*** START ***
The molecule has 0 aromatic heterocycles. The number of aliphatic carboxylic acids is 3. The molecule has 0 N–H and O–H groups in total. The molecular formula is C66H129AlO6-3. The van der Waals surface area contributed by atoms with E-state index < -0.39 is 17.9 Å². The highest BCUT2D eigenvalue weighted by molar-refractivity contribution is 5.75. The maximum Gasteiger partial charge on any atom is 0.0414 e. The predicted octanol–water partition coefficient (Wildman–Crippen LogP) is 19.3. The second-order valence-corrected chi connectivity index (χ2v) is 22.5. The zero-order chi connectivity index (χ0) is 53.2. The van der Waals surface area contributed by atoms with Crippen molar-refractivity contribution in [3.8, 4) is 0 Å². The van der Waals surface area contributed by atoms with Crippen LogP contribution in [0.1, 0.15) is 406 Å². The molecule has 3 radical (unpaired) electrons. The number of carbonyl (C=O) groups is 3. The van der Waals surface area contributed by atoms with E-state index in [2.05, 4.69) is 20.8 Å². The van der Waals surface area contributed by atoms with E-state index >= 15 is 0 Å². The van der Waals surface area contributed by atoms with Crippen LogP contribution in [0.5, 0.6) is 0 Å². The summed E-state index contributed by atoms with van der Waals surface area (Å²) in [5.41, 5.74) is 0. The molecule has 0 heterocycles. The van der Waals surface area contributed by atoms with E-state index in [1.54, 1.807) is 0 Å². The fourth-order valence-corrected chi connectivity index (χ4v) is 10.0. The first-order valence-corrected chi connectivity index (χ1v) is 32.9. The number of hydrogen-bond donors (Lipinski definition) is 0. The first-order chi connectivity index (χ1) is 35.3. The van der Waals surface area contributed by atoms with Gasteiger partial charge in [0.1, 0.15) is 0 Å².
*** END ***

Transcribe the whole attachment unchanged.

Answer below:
The molecule has 0 aromatic heterocycles. The number of aliphatic carboxylic acids is 3. The molecule has 0 N–H and O–H groups in total. The molecular formula is C66H129AlO6-3. The van der Waals surface area contributed by atoms with E-state index < -0.39 is 17.9 Å². The highest BCUT2D eigenvalue weighted by molar-refractivity contribution is 5.75. The maximum Gasteiger partial charge on any atom is 0.0414 e. The predicted octanol–water partition coefficient (Wildman–Crippen LogP) is 19.3. The second-order valence-corrected chi connectivity index (χ2v) is 22.5. The zero-order chi connectivity index (χ0) is 53.2. The van der Waals surface area contributed by atoms with Crippen molar-refractivity contribution in [3.8, 4) is 0 Å². The van der Waals surface area contributed by atoms with Crippen LogP contribution in [0.1, 0.15) is 406 Å². The molecule has 3 radical (unpaired) electrons. The number of carbonyl (C=O) groups is 3. The van der Waals surface area contributed by atoms with E-state index in [2.05, 4.69) is 20.8 Å². The van der Waals surface area contributed by atoms with E-state index >= 15 is 0 Å². The van der Waals surface area contributed by atoms with Crippen LogP contribution in [0.5, 0.6) is 0 Å². The summed E-state index contributed by atoms with van der Waals surface area (Å²) in [5.41, 5.74) is 0. The molecule has 0 heterocycles. The van der Waals surface area contributed by atoms with E-state index in [1.54, 1.807) is 0 Å². The fourth-order valence-corrected chi connectivity index (χ4v) is 10.0. The first-order valence-corrected chi connectivity index (χ1v) is 32.9. The number of hydrogen-bond donors (Lipinski definition) is 0. The first-order chi connectivity index (χ1) is 35.3. The van der Waals surface area contributed by atoms with Gasteiger partial charge in [0.1, 0.15) is 0 Å².